Numerous studies in a variety of settings have investigated the effect of ICT in diabetes management, and although many of these studies could demonstrate telemedicine to be both feasible and reliable, they often lack a more precise insight into its potential clinical effectiveness.4–6,14 Simultaneously implementing and evaluating a telemedicine solution can, however, be a difficult task notwithstanding the establishment of a control group. As noted by Friedman and Wyatt,15 a telemedicine intervention cannot be compared to a classical drug intervention, as it has an impact on both patients and caregivers. Furthermore, in the field of telemedicine, where technology is rapidly evolving, the time course of a longitudinal study may be greater than the lifetime of the original technology, as shown in the IDEATel study.16
Diabetes treatment in Denmark is well organized and, to a great extent, is covered by the public sector. In reality, this means that there are no underserved areas with poor access to services, and our primary aim was therefore not to show an improvement in specific diabetes parameters, but to investigate whether the results generated with the present telemedicine solution were in accordance with standards of care. In that respect, we had the advantage of already having a control group not using telemedicine, namely, the DVDD, which, due to the number of patients, undoubtedly represents the clinical standards of diabetes care related to hospital outpatient clinics in Denmark.8 In the IDEATel study, HbA1c in the intervention group at year 5 was 0.29% lower, and small improvements in blood pressure and cholesterol levels were also seen.16 The design of the IDEATel study was, however, quite different compared with our study in that the target population was living in medically underserved areas and participants in the intervention group were equipped with a home telemedicine unit used for counseling by a nurse case manager. Moreover, the primary care physicians of intervention patients retained full responsibility and control over their patients but could be contacted by the nurse case manager if he or she believed a change in management was indicated. Despite the size and duration, the IDEATel study lacked the statistical power to assess potential effects on mortality and/or clinical events such as macrovascular complications. In contrast, the telehealth intervention in the Whole System Demonstrator cluster randomized trial demonstrated a reduction in mortality and emergency admission rates in a mixed group of patients with diabetes, chronic obstructive pulmonary disease, and heart failure.17 Subgroup analysis has yet to be performed; however, it has previously been suggested that these favorable effects were more consistent in pulmonary and cardiac disorders.18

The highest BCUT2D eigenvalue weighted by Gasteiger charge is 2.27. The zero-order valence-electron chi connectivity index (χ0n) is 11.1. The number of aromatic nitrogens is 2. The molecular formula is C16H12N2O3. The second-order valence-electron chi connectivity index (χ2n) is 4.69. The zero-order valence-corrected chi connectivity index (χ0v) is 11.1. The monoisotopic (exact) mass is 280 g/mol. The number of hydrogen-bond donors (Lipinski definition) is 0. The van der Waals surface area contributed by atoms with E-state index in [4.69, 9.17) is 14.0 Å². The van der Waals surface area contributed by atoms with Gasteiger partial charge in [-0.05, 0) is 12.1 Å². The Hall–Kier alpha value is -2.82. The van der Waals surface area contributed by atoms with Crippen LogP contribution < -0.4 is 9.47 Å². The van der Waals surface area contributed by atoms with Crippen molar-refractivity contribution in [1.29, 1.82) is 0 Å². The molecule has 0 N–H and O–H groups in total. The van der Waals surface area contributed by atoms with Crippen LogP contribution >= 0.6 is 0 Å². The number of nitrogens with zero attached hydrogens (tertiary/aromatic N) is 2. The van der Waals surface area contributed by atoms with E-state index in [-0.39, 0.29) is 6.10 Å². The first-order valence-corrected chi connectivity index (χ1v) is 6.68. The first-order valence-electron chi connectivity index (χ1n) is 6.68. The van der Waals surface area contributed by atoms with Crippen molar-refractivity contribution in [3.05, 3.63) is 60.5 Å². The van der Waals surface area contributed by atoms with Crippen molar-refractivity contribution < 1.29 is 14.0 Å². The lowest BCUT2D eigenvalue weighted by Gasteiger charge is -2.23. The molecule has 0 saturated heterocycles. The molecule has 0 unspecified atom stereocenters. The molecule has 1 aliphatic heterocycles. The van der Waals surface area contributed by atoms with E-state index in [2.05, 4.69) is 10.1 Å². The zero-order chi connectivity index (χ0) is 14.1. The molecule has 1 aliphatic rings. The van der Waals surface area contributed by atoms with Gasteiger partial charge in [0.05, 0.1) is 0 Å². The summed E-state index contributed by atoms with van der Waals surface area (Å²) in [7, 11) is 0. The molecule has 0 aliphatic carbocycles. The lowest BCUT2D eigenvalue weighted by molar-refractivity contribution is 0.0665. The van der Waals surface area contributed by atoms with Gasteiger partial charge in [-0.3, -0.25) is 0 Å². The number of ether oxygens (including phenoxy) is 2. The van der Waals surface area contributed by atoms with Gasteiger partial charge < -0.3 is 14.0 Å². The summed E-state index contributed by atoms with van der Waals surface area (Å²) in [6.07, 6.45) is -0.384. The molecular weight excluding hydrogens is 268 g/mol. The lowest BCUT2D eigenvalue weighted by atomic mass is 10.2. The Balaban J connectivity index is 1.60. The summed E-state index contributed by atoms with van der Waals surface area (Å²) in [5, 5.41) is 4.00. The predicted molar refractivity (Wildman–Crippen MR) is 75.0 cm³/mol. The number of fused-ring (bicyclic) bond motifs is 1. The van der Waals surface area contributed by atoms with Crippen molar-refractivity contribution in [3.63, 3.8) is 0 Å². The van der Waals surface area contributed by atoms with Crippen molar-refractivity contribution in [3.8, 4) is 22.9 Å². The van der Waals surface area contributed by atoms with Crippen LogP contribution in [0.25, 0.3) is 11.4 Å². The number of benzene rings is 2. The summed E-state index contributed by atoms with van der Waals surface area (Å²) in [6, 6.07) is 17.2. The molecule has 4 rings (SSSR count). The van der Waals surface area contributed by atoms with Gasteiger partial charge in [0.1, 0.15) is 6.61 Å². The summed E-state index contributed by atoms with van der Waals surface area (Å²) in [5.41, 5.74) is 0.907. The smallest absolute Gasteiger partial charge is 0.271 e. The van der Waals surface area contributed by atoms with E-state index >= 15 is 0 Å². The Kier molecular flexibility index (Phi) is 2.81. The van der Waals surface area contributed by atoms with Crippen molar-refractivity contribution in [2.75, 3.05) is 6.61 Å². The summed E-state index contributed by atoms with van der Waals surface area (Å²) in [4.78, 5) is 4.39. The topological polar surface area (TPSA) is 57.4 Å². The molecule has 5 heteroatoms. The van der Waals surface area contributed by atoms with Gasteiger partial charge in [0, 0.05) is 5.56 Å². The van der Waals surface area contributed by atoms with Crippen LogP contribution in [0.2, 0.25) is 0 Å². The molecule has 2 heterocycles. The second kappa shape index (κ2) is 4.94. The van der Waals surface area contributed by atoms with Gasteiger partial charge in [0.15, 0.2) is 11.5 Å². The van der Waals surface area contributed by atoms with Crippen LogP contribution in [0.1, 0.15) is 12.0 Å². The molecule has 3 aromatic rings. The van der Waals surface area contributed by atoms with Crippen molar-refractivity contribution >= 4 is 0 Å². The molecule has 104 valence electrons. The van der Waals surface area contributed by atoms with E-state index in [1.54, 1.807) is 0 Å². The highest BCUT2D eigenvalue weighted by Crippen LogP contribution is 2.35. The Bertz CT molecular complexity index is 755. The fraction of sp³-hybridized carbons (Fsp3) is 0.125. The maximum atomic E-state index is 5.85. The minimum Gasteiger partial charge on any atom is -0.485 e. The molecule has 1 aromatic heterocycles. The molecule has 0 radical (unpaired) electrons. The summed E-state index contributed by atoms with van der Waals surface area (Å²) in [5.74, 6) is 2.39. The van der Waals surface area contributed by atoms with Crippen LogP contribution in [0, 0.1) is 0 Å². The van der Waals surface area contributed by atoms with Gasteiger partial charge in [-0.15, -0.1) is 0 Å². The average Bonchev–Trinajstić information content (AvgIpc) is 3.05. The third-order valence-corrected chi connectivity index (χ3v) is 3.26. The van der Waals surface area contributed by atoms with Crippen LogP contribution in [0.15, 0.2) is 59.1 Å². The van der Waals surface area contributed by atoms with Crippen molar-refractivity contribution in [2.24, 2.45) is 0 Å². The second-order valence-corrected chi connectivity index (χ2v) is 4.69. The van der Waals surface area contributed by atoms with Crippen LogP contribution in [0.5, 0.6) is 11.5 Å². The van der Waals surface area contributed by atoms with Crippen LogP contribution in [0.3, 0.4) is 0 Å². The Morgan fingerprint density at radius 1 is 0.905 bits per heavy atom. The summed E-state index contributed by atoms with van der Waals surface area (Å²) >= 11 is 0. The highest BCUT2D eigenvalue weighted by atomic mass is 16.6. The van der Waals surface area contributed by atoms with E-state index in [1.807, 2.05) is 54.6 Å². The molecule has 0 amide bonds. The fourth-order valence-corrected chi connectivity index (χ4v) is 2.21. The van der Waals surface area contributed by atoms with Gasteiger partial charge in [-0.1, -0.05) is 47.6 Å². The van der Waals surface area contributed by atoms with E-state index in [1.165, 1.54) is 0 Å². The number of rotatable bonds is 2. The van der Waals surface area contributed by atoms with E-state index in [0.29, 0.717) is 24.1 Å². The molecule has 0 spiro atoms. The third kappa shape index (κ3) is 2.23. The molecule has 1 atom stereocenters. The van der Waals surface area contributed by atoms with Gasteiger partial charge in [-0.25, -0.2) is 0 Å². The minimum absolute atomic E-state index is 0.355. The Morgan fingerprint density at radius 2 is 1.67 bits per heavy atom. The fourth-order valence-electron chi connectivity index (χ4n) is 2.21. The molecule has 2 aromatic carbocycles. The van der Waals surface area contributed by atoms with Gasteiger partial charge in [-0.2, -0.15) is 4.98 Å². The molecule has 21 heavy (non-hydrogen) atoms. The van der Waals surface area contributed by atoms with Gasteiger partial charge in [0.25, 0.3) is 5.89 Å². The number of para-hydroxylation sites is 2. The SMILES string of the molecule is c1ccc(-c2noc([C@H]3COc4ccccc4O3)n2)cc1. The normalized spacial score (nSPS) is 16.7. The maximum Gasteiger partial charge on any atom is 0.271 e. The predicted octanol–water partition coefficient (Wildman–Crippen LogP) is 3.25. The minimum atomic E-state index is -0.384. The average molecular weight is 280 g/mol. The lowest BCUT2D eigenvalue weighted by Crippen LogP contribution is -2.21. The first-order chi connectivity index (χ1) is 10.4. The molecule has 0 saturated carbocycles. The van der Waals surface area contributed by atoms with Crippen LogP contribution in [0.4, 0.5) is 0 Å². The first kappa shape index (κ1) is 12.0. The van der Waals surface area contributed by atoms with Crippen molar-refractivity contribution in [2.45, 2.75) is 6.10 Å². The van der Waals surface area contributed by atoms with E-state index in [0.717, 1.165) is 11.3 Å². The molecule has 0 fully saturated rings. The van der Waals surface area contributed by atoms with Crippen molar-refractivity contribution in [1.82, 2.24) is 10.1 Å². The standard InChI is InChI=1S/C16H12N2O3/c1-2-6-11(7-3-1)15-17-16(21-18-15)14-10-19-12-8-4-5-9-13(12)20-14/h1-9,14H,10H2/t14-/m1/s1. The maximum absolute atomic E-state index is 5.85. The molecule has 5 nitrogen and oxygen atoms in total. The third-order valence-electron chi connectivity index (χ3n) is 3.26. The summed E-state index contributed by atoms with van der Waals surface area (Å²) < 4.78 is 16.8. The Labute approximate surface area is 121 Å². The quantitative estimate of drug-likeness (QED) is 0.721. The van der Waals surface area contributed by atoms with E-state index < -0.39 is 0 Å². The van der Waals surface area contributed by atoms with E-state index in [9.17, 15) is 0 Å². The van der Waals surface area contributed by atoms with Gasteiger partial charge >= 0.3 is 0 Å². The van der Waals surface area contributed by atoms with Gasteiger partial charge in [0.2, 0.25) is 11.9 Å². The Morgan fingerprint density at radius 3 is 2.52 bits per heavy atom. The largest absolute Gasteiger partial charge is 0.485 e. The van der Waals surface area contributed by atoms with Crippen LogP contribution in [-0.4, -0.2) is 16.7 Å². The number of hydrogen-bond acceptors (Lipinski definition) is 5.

The present study is a retrospective study with no predefined control group and, therefore, we could not use a validated measure of patient satisfaction with our telemedicine diabetes service as compared with the IDEATel study.16 Although this, in theory, might be a limitation of the study, all patients consistently, either by questioning or spontaneously, expressed their satisfaction with the major reduction in transportation time associated with present telemedicine solution.